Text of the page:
Italy: The Best Travel Writing from The NY Times
Review by Lizzie Guilfoyle
ITALY is a country that perhaps more than any other stirs the imagination. Not only is it incredibly beautiful, it’s also steeped in history and as such, has captivated visitors and inspired writers for centuries. But if ever there was any doubt, you need look no further than Italy: The Best Travel Writing from The New York Times and you have all the proof you need.
This beautiful book, with an introduction by Umberto Eco, takes readers on a visually stunning journey the length and breadth of the Apennine peninsular – from the Alpine wilderness in the north to Calabria in the south; from the Gargano Peninsular in the south-east to the Pontine Islands in the west. It’s all here in glorious colour – places with names that are as familiar as our own; others you won’t even have heard of.
Take for example, the Pontine Islands and in particular, the island of Ponza which is largely overlooked by travelogues and tourists alike – the latter thankfully so. However, in 2004, Michael Mewshaw wrote about his visit to the island and in such a way that you will inevitably find yourself in one of the small towns where multicoloured “sugar cube houses” tumble towards the sea, the colour of which ranges “from Robin’s egg blue to azure, turquoise, cerulean and cobalt.”
On the other hand, in 2001, Susan Allen Toth wrote about the “tranquil side of Capri”, a side seldom seen by the boat loads of tourists who flock there daily all summer long. Yet far from the madding crowds are trails “criss-crossing the hills, and a maze of intriguing lanes” where soon, you are “surrounded only by lemon trees, tiny sunbathing lizards and bees humming among the fragrant flowering bushes.”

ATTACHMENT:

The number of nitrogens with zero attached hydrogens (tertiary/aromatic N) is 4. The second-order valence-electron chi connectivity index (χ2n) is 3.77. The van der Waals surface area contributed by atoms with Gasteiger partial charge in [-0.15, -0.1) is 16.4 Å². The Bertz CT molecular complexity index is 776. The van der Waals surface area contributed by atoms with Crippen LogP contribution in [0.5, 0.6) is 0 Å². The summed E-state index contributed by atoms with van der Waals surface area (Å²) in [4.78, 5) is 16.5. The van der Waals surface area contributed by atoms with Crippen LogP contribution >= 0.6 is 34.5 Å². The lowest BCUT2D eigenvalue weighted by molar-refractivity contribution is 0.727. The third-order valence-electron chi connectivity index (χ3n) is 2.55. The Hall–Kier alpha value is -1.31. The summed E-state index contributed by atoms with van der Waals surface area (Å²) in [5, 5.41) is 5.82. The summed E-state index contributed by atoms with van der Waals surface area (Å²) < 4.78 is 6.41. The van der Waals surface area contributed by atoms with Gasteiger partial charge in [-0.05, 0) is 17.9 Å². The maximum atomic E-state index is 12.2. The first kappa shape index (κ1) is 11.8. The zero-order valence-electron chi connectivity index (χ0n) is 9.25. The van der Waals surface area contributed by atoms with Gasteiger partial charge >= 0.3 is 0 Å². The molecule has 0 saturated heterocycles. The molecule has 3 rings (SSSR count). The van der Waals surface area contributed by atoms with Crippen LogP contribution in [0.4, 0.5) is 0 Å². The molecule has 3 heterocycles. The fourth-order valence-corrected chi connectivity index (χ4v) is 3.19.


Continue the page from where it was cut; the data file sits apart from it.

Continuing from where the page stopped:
I’ve made special mention of Ponza and Capri because I’ve had the good fortune to explore both islands and know first hand, that what is written is true – as the accompanying images will themselves bear witness. These are, though, just two examples of what Italy has to offer.
In fact, and as you would no doubt expect from the title, all 46 essays are written by the best travel writers assembled by The New York Times and include historical facts, philosophical ruminations, humorous anecdotes, cultural insights and useful travel information – everything you need to know about a particular region or place.
Finally, a word about the images which are truly outstanding. Some, of course, will be familiar but don’t let this deter you. As I’ve said before, no two people see a subject in quite the same way and a different perspective is all that’s needed to make it unique. And then, of course, there are the seasons. Here we have Venice in the snow and they don’t come much better than that.
If you already know and love Italy, or even if you’re just thinking about a first-time visit, this is a book that will rekindle memories and whet the appetite; a book to treasure always.
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